We can’t acknowledge Black History without talking about gun homicide’s toll on Black Americans and how racism, past and present, has created this crisis.
By Kelly Sampson, Brady Senior Counsel and Director of Racial Justice
As Dr. Martin Luther King, Jr. said, “injustice anywhere is a threat to justice everywhere.” We can’t truly recognize Dr. King, and other icons, without also recognizing the discrimination, segregation, and racism that shaped them. We can’t recognize Coretta Scott King, Betty Shabazz, and Myrlie Evers without recognizing how racism and gun violence shaped their lives and took their husbands. We can’t truly honor these legacies without acknowledging that racism operates today.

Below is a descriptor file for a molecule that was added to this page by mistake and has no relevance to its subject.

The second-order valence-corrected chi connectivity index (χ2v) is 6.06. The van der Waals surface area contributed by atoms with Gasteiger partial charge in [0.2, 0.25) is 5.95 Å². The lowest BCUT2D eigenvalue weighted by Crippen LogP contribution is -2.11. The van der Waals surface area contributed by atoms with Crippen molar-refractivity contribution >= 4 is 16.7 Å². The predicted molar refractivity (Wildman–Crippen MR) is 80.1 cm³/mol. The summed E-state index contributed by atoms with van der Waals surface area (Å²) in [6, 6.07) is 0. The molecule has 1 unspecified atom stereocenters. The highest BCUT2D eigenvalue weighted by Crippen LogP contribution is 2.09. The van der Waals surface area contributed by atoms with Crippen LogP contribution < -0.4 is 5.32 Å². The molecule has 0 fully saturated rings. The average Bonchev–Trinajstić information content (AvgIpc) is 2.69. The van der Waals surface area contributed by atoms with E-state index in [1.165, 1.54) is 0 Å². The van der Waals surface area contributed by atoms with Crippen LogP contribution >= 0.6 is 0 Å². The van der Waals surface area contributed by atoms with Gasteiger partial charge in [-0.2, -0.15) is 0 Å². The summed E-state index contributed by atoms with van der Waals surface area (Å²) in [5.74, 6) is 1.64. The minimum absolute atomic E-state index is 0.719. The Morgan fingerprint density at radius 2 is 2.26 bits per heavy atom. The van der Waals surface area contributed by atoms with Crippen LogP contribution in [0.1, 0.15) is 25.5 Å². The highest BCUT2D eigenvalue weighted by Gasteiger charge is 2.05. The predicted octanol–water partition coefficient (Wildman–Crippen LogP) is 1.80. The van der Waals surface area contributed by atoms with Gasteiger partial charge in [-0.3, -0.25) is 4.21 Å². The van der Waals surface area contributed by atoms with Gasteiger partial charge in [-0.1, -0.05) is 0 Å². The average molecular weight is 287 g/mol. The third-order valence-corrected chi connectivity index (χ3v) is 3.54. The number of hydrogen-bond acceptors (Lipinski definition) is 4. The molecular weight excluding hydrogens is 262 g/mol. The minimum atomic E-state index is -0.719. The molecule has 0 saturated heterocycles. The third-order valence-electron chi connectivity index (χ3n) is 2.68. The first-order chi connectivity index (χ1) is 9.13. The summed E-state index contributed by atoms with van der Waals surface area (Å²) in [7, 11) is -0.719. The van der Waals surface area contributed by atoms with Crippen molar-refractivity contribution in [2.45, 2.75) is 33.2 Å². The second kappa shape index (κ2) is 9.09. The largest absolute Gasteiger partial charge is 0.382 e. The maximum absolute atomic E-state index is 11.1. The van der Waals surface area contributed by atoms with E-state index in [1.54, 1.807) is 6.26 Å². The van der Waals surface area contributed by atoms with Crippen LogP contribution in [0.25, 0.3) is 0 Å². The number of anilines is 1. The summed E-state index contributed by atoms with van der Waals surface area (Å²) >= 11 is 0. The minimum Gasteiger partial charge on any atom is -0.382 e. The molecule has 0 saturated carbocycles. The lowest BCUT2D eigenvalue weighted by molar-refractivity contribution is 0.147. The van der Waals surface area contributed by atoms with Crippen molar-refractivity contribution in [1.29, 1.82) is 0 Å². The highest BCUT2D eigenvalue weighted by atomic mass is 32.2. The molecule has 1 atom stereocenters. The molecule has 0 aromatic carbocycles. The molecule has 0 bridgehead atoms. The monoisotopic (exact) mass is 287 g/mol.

Black people are 10 times more likely to die from gun homicide as white people. Black youth fare even worse; they are 14 times more likely than their white counterparts to die from gun homicide. On the whole, gun violence decreases Black Americans’ average life expectancy by about four years.